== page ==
Appellant contends the trial court abused its discretion by refusing to terminate his maintenance, specifically alleging clear error in the court's findings (1) that he has not made a reasonable effort to decrease his debt load, and (2) that his reasonable monthly expenses are $1,158 per month.

1. Debt

The trial court's finding that appellant has not made a reasonable effort to decrease his debt load and stabilize his financial situation was not clearly erroneous. Appellant testified that he has only decreased some debts by incurring others. The record indicates that appellant has been advised by the trial court throughout this case that his debt load is unmanageable and that he should declare bankruptcy. In this context, the trial court's finding that appellant was "deliberately choos[ing] not to pay off the * * * debt in an attempt to avoid his spousal maintenance" was not clearly erroneous.

Appellant argues that his heavy debt load renders him unable to pay maintenance and still meet his monthly expenses. See Minn. Stat. ' 518.552, subd. 2(g) (1994) (directing courts to consider obligor's ability to meet expenses when ordering maintenance). Appellant's imputed monthly income is $2,248.91; his imputed monthly expenses, according to the trial court's findings, are $1,158.00; and his monthly maintenance obligation is $600. This leaves appellant with $490.91 per month, which is less than his monthly debt obligation of between $970 and $1,364 per month. The trial court, however, expressed doubt that appellant is making the minimum credit card payments and suggested that appellant could declare bankruptcy if unable to meet his debt obligations. In light of these findings, supported by the record, the trial court was within its wide discretion to order appellant's maintenance obligation to continue despite his large debts. See Ganyo v. Engen, 446 N.W.2d 683, 687 (Minn. App. 1989) (addressing similar situation and holding that "given all the circumstances of the case," the trial court's decision to award maintenance in an amount that left the obligor with a $200 deficit per month was within its discretion); see also Crampton v. Crampton, 356 N.W.2d 768, 770 (Minn. App. 1984) (where maintenance arguments are "properly addressed to the trial court," an appellate court "cannot substitute * * * [its] judgment on * * * [their] merits").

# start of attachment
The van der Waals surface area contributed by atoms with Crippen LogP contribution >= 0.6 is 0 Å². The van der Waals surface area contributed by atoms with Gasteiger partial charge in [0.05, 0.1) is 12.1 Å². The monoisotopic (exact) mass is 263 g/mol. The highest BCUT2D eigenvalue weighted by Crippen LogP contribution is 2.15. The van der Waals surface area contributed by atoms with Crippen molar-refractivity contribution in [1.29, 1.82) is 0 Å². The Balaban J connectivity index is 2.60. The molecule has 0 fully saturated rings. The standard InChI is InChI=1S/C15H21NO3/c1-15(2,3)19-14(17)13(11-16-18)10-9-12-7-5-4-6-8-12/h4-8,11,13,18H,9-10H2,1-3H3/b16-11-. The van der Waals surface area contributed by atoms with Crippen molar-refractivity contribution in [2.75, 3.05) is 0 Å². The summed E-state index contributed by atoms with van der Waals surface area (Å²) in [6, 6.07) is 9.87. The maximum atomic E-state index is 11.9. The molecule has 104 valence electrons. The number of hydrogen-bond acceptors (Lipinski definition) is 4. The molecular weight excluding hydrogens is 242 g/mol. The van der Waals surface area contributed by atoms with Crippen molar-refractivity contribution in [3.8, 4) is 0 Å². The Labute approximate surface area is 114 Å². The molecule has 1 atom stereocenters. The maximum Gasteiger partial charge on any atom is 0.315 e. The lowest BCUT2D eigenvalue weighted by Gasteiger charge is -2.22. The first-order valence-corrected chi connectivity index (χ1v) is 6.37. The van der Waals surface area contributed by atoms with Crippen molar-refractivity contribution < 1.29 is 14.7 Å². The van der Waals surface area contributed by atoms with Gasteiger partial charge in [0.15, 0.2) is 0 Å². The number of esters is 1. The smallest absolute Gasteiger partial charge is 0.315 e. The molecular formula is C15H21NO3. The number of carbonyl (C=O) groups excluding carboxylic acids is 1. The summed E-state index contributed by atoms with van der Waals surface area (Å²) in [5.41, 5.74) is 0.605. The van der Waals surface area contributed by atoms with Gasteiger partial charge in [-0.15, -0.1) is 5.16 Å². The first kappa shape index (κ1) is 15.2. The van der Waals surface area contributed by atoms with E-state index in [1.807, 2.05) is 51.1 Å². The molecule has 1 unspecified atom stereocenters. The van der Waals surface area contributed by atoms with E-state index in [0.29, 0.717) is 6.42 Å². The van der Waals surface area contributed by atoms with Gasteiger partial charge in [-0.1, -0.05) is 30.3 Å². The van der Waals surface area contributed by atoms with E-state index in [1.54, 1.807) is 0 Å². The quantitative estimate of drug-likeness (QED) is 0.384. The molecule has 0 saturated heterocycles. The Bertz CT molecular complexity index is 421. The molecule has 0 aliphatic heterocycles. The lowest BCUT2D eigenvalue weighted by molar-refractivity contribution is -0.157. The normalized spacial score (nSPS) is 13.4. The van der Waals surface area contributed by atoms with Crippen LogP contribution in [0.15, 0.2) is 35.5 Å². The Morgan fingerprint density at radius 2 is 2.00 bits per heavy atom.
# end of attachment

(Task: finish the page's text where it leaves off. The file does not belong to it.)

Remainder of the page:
2. Appellant's Expenses

Appellant asserts the trial court's determination of his imputed monthly expenses was too low. After a great deal of detailed testimony with respect to appellant's needs and spending practices, the trial court found that appellant's reasonable monthly expenses as an airline mechanic would be $1,158, a slightly lower figure than appellant's own estimate of his monthly expenses as a retiree in Florida. The trial court gave numerous reasons for its chosen amount, including (1) the fact that appellant's estimate allowed "generous amounts for food and miscellaneous personal items," (2) the fact that appellant's current wife could share his expenses, (3) the fact that the court did not find appellant's claim that he pays his wife rent legitimate, (4) the fact that appellant's purported $2,460 in contributions to charities in 1994, if authentic, showed that appellant had spare money that could be used for maintenance, and (5) the fact that the court did not find credible appellant's claim that he was not making money as a realtor. In general, the court found "[appellant] lacks credibility when testifying to his financial matters, income, expenses, and ability to pay spousal maintenance."